The world is running out of time to avert a climate catastrophe, but businesses have the technology to lighten our carbon footprint, and young people have the political will to make that happen. Does Canada have the courage to act?
Our scientists tell us that human-induced climate change brought on by the burning of fossil fuels has taken the human race and our fellow species into the sixth mass extinction of life on Earth. While the Trump administration is at least up-front about its avowed commitment to exploit every possible opportunity to bring fossil fuels online for both domestic consumption and export, the Canadian government uses every public opportunity to flaunt its leadership in decarbonizing Canada and its prominent role in rallying the world to address climate change.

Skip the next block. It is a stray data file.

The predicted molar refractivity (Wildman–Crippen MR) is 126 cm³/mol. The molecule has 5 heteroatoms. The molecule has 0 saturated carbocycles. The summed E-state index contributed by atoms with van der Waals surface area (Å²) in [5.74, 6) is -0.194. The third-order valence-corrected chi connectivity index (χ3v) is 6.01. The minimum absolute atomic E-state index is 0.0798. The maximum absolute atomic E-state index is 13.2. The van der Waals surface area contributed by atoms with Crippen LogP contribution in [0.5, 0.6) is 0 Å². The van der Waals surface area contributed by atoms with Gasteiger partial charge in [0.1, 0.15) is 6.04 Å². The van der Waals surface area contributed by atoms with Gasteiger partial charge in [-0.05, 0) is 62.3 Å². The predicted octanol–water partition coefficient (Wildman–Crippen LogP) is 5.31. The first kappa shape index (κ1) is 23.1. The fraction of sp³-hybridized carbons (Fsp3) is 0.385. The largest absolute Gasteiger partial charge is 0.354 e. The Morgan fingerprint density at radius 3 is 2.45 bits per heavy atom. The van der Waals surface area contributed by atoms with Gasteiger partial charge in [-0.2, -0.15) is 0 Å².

But when it comes to issuing permits and underwriting fossil-fuel projects, the Canadian government has missed no opportunity to be at the head of the pack. On the other hand, more than 460 Canadian municipalities have already called for urgent action to address climate change. The negative economic consequences of those misguided federal policies to keep the fossil-fuel spigot wide open are ominous, for both Canada and the world.
Facing a global climate emergency, younger generations of millennials and Gen Zs are spearheading an unprecedented planetary mobilization in support of a global Green New Deal to save life on Earth, and they are setting the agenda for a bold political movement with the potential to revolutionize society.
Let’s be clear about what is happening. This is the first planetary revolt of the human race in the 200,000-year history of our species on Earth. There have been untold social, political and economic protests throughout human history around religious differences, economic issues, governance and social grievances. Yet, the current uprising is of a different ilk.